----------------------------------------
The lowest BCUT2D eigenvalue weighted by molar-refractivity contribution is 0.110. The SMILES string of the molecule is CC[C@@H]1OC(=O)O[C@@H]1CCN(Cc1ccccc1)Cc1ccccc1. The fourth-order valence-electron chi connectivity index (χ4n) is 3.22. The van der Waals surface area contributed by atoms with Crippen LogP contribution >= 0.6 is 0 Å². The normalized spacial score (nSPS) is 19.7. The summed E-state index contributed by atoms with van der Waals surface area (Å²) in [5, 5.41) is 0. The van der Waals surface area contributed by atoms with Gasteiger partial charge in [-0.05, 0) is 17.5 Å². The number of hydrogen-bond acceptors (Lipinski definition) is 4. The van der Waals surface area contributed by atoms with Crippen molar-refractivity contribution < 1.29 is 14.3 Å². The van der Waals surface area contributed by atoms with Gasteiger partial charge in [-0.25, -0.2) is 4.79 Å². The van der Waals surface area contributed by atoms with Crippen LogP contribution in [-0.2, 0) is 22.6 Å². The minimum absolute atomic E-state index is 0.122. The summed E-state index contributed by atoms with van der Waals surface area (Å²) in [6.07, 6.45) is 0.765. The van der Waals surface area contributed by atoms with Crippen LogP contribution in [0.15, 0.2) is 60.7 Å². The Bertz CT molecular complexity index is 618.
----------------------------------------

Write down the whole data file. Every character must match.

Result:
The lowest BCUT2D eigenvalue weighted by molar-refractivity contribution is 0.110. The SMILES string of the molecule is CC[C@@H]1OC(=O)O[C@@H]1CCN(Cc1ccccc1)Cc1ccccc1. The fourth-order valence-electron chi connectivity index (χ4n) is 3.22. The van der Waals surface area contributed by atoms with Crippen LogP contribution >= 0.6 is 0 Å². The normalized spacial score (nSPS) is 19.7. The summed E-state index contributed by atoms with van der Waals surface area (Å²) in [5, 5.41) is 0. The van der Waals surface area contributed by atoms with Gasteiger partial charge in [-0.05, 0) is 17.5 Å². The number of hydrogen-bond acceptors (Lipinski definition) is 4. The van der Waals surface area contributed by atoms with Crippen molar-refractivity contribution < 1.29 is 14.3 Å². The van der Waals surface area contributed by atoms with Gasteiger partial charge in [-0.25, -0.2) is 4.79 Å². The van der Waals surface area contributed by atoms with Crippen LogP contribution in [-0.2, 0) is 22.6 Å². The minimum absolute atomic E-state index is 0.122. The summed E-state index contributed by atoms with van der Waals surface area (Å²) in [6.07, 6.45) is 0.765. The van der Waals surface area contributed by atoms with Crippen LogP contribution in [0.15, 0.2) is 60.7 Å². The Bertz CT molecular complexity index is 618.